Road Safety Collage - Photo Credit, Sam Zimmerman

"Given the scale of this unique challenge, India cannot afford to emulate the slow path to safer roads taken by the high-income countries; rapid and innovative action is needed" | Roberto Zagha, India Country Director, The World Bank,

“Enhancing road safety measures across the road network of the nation is a priority for India,” said Mr Venu Rajamony, Joint Secretary in the Department of Economic Affairs at the Ministry of Finance, Government of India. “There is a need to ensure that deaths and disabilities in accidents are reduced significantly. The new initiative of the World Bank for ensuring road safety is a welcome step. This project will enhance the capacity of the three states in addressing one of the major challenges of the road sector,”

“No other country has ever had such a high number of vulnerable road users,” said World Bank Country Director Roberto Zagha. “Given the scale of this unique challenge, India cannot afford to emulate the slow path to safer roads taken by the high-income countries; rapid and innovative action is needed.”

Road accidents kill 1.3 million 

This problem is not confined to India. Around the world, road traffic injuries kill an estimated 1.3 million people, and injure or disable up to 50 million every year. What’s worse is that the death toll is mounting. Unless an effort to stem it is mounted, road fatalities are projected to increase by 66 percent worldwide between now and 2020.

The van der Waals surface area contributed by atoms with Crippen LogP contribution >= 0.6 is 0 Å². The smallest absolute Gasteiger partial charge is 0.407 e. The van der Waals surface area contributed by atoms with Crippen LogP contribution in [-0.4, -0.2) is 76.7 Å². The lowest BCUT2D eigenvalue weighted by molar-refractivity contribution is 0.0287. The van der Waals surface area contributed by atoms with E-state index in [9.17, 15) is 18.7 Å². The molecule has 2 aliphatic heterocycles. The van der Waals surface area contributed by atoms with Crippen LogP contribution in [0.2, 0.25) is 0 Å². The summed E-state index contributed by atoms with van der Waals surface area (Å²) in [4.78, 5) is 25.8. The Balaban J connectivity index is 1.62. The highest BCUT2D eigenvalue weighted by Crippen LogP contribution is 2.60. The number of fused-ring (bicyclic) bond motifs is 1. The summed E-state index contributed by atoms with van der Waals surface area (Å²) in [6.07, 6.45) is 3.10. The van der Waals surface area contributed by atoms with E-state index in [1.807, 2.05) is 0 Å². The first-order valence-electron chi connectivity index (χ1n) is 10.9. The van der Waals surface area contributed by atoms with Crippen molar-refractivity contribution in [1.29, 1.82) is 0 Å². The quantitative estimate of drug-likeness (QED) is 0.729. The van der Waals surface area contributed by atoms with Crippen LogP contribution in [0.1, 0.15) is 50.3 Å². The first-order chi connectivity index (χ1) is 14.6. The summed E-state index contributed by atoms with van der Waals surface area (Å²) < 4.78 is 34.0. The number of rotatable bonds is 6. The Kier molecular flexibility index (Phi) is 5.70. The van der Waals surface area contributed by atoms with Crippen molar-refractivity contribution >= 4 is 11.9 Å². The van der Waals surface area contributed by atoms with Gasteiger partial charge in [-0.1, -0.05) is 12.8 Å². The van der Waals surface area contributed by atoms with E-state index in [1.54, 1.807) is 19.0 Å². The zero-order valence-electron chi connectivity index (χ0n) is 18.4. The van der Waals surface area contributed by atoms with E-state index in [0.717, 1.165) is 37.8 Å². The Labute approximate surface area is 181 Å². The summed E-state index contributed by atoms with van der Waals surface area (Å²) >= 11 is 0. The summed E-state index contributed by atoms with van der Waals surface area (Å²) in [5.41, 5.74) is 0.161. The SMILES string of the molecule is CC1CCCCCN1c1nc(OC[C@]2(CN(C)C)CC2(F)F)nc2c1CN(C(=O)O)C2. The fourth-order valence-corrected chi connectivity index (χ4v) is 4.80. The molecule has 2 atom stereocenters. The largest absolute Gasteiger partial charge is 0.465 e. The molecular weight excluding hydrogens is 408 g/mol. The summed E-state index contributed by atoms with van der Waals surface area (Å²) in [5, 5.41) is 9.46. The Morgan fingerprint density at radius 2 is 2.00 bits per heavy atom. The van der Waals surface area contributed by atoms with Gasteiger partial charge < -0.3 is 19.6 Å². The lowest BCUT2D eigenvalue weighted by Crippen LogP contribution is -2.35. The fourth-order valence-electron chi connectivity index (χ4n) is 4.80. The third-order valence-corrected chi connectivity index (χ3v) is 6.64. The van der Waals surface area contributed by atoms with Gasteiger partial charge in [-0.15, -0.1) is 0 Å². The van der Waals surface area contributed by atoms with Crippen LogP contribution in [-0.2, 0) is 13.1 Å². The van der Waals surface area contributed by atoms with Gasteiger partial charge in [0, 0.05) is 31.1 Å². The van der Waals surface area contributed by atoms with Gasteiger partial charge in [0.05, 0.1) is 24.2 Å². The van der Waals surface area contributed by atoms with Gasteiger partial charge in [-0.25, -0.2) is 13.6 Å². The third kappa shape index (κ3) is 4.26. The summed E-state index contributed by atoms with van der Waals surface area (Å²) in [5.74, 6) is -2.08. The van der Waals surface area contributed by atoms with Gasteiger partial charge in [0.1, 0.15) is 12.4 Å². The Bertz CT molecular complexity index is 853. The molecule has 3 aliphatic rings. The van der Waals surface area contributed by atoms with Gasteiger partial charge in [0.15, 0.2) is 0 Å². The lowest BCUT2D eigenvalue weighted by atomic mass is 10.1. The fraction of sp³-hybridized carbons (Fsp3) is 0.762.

A closer look at these projections reveals that road safety is a development issue, another—usually overlooked—dimension of the gulf separating the world’s rich and poor. These road fatalities are predicted to increase by more than 80 percent in developing countries, but decrease by 30 percent in the high-income countries.

For example, on the key indicator of fatalities per 1,000 registered vehicles, India registered 1.44 deaths per thousand vehicles in 2002, while the UK’s rate was 0.10. In other words, the fatality rate in India is 14 times higher than that in the UK. In Bangladesh, it is 39 times higher. In China, it is 25 times higher. And these ratios are expected to widen in the next decade.

A public health emergency

“This is an emerging public health emergency,” said Marc Juhel, the World Bank’s Transport Sector Manager. “In large part, it is the result of rapid economic and population growth, along with urbanization, which has produced more vehicles and congestion. Investments in safe road networks, road management and sector regulation have not kept pace. This needs to change, and quickly.”

The India Project will use the latest digital imaging technology on the identified stretches of road in the three states to bring in cost-effective improvements that could help reduce road deaths and injuries on these roads.

“Building capacity will be part of this Project so that local engineers can undertake this type of assessment on the rest of their State and National Highway networks in the future,” said World Bank Transport Specialist Said Dahdah.

Resources

Contributed by Christopher Neal, Senior Communications Officer, Transport, Water and Information and Communication Technology, The World Bank


Last updated: 2010-11-23